Sunday, April 19, 2015

A 20 Year Reflection: From Oklahoma City to Ferguson

Several fire-damaged automobiles located in front of a partially destroyed multi-story building.
"Oklahomacitybombing-DF-ST-98-01356" by Staff Sergeant Preston Chasteen - (F-3203-SPT-95-000023-XX-0198). Licensed under Public Domain via Wikimedia Commons.

Twenty years ago today, Oklahoma City was ripped apart in the early morning by a homegrown terrorist. He killed 168 people and injured hundreds. Terrorism, by definition, has to have a political dimension. McVeigh was upset over the 1992 FBI standoff at Ruby Ridge and the 1993 Waco Siege and decided that bombing a federal building was the best response. They targeted the federal building in Oklahoma because it would have the least “civilian” causalities.
This caused a change in the FBI’s priorities when a shocked nation asked “Why? How did you not know?” The FBI began investigating domestic terrorism focusing on the dangers of the extreme right. Then came 9/11 and a shift to radical Islam, ignoring the far right. According to the ADL, right wing extremists are responsible for 120 different attacks or attempted attacks between 1995 and 2014.
Both 9/11 and the Oklahoma City bombing led to increased domestic policing power. Many articles have come out lately linking the increased militarization of American police to the increased public awareness of violence against blacks. As cited in the ACLU’s “War Comes Home” report, “Police militarization has been defined as ‘the process whereby civilian police increasingly draw from, and pattern themselves around, the tenets of militarism and the military model.’” Many of these large purchases have come from federal funds and driven by a surplus of military equipment. Some programs to mention are: Department of Defense’s 1033 Program, the Department of Homeland Security’s grants to local law enforcement agencies, and the Department of Justice’s Edward Byrne Memorial Justice Assistance Grant (JAG) Program and these are fully investigated in the ACLU’s report, all of which have little oversight besides a simple request to a state coordinator.

A further example is the MRAP (Mine Resistant Ambush Protected) vehicle. It looks like this:

These are the same type of vehicles that the US military uses in Iraq and Afghanistan. And police in America say they need them for “public safety.” These vehicles have been used in protests/riots in Ferguson, MO to parades where Santa throws candy from the vehicles. “Those vehicles have been used to transport citizens, officers and equipment when the roads are closed due to snow, flooding and severe weather,” Andy Skoogman of the Minnesota Chiefs of Police Association said.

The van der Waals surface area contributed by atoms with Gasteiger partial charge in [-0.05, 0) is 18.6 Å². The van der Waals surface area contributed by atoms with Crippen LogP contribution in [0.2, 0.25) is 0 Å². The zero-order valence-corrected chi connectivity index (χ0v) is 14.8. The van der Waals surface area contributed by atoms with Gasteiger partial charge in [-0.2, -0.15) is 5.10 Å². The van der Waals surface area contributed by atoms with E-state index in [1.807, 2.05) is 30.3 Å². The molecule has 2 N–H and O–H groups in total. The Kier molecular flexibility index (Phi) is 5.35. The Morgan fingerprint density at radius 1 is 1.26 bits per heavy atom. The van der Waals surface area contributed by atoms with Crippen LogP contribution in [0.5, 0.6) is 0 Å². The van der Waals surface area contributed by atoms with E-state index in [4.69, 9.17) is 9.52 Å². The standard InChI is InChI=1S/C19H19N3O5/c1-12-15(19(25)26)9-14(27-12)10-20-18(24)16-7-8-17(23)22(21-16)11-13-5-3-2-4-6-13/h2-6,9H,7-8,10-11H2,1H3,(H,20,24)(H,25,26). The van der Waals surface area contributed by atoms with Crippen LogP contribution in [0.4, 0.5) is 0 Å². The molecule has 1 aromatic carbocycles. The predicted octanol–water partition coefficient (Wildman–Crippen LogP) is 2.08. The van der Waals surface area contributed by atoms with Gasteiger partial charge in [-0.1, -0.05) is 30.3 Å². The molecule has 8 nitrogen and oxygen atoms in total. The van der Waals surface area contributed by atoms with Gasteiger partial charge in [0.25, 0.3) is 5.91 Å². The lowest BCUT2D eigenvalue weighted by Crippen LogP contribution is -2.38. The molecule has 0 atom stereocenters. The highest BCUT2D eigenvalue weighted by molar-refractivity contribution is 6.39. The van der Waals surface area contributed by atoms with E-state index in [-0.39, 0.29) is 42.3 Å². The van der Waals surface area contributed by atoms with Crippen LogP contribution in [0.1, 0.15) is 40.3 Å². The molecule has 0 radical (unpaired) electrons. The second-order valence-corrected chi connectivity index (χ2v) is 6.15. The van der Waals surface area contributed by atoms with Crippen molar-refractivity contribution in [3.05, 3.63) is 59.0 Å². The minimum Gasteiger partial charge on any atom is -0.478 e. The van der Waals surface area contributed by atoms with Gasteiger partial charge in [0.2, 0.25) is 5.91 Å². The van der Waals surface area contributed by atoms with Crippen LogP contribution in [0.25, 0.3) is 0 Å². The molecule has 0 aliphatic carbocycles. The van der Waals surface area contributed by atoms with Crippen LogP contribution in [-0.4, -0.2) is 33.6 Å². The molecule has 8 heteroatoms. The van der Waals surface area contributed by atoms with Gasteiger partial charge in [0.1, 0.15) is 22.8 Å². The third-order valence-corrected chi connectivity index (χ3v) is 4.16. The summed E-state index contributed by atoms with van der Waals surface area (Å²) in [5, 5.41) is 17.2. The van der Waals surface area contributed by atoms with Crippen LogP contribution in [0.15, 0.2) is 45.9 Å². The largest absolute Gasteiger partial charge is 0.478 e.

The use of vehicles of war coincides with the increased use of SWAT teams, as documented by the ACLU’s report, to serve search warrants rather than respond to emergency situations such as hostage situations. In a country where there are more guns than people, the police are right to be cautious that every encounter could turn deadly for them, but does Florida really need “7 mine-resistant vehicles, 36 grenade launchers and more than 7,540 rifles” or  Tennessee “31 mine-resistant vehicles and seven grenade launchers”?
This is the question asked by the White House recently. While the report did make the point that most of the “military equipment” that is transferred from feds to locals is routine office stuff, it also came up with a series of recommendations to its various departments to increase oversight. Further, Obama asked his administration to develop an executive order due to him this month containing concrete reforms.
The increasing militarization of domestic police forces is something that every American should be interested in, for both domestic and foreign policies. When the US is advising other countries, or condemning them, on their use of “excessive” domestic force- critics will be able to use the oft abused phrase when relating to America- hypocrite- if policies are reformed.

A panoramic view of the memorial. In the center is a large stone structure shaped as a gate with "9:03" at the top. At the center of the gate is a large hole and through it a road can be seen. The Regency Towers building is visible on the right of the image in the background. The gate is reflecting in a pool of water in front of it, and grass and trees are visible to the left and right of the pool.
"Oklahoma City memorial" by Oklahoma_City_memorial.png: Mark Pellegrini derivative work: Diliff (talk) - Oklahoma_City_memorial.png. Licensed under CC BY-SA 3.0 via Wikimedia Commons.

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